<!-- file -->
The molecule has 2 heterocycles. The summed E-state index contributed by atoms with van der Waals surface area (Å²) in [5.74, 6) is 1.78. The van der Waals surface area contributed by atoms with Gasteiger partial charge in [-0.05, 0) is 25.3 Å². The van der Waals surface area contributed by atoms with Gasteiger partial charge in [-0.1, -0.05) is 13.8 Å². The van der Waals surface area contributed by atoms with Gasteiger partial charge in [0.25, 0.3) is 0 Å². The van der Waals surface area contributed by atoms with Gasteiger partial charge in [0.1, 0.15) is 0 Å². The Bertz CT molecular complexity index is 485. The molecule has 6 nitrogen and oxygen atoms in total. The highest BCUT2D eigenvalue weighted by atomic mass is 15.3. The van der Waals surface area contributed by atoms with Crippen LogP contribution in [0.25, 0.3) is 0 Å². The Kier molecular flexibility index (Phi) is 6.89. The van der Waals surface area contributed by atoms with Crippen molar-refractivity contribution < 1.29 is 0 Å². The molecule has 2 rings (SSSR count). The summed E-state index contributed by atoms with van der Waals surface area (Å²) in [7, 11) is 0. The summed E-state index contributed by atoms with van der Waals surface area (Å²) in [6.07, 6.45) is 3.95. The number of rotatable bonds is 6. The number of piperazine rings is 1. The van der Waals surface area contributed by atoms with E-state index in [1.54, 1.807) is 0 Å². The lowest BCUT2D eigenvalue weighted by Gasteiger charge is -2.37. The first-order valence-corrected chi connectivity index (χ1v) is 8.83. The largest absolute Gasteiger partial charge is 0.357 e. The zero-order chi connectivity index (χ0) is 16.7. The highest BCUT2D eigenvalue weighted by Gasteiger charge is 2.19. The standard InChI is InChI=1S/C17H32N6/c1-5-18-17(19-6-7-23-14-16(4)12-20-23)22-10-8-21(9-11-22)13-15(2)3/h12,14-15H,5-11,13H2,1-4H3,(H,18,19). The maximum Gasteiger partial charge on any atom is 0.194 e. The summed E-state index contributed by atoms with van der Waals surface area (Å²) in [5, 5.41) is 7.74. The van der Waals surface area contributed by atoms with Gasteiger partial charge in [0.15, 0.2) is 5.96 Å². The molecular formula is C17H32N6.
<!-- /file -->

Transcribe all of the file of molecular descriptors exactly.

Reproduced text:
The molecule has 2 heterocycles. The summed E-state index contributed by atoms with van der Waals surface area (Å²) in [5.74, 6) is 1.78. The van der Waals surface area contributed by atoms with Gasteiger partial charge in [-0.05, 0) is 25.3 Å². The van der Waals surface area contributed by atoms with Gasteiger partial charge in [-0.1, -0.05) is 13.8 Å². The van der Waals surface area contributed by atoms with Gasteiger partial charge in [0.25, 0.3) is 0 Å². The van der Waals surface area contributed by atoms with Gasteiger partial charge in [0.1, 0.15) is 0 Å². The Bertz CT molecular complexity index is 485. The molecule has 6 nitrogen and oxygen atoms in total. The highest BCUT2D eigenvalue weighted by atomic mass is 15.3. The van der Waals surface area contributed by atoms with Crippen LogP contribution in [0.25, 0.3) is 0 Å². The Kier molecular flexibility index (Phi) is 6.89. The van der Waals surface area contributed by atoms with Crippen molar-refractivity contribution < 1.29 is 0 Å². The molecule has 2 rings (SSSR count). The summed E-state index contributed by atoms with van der Waals surface area (Å²) in [7, 11) is 0. The summed E-state index contributed by atoms with van der Waals surface area (Å²) in [6.07, 6.45) is 3.95. The number of rotatable bonds is 6. The number of piperazine rings is 1. The van der Waals surface area contributed by atoms with E-state index in [1.54, 1.807) is 0 Å². The lowest BCUT2D eigenvalue weighted by Gasteiger charge is -2.37. The first-order valence-corrected chi connectivity index (χ1v) is 8.83. The largest absolute Gasteiger partial charge is 0.357 e. The zero-order chi connectivity index (χ0) is 16.7. The highest BCUT2D eigenvalue weighted by Gasteiger charge is 2.19. The standard InChI is InChI=1S/C17H32N6/c1-5-18-17(19-6-7-23-14-16(4)12-20-23)22-10-8-21(9-11-22)13-15(2)3/h12,14-15H,5-11,13H2,1-4H3,(H,18,19). The maximum Gasteiger partial charge on any atom is 0.194 e. The summed E-state index contributed by atoms with van der Waals surface area (Å²) in [5, 5.41) is 7.74. The van der Waals surface area contributed by atoms with Gasteiger partial charge in [0.15, 0.2) is 5.96 Å². The molecular formula is C17H32N6.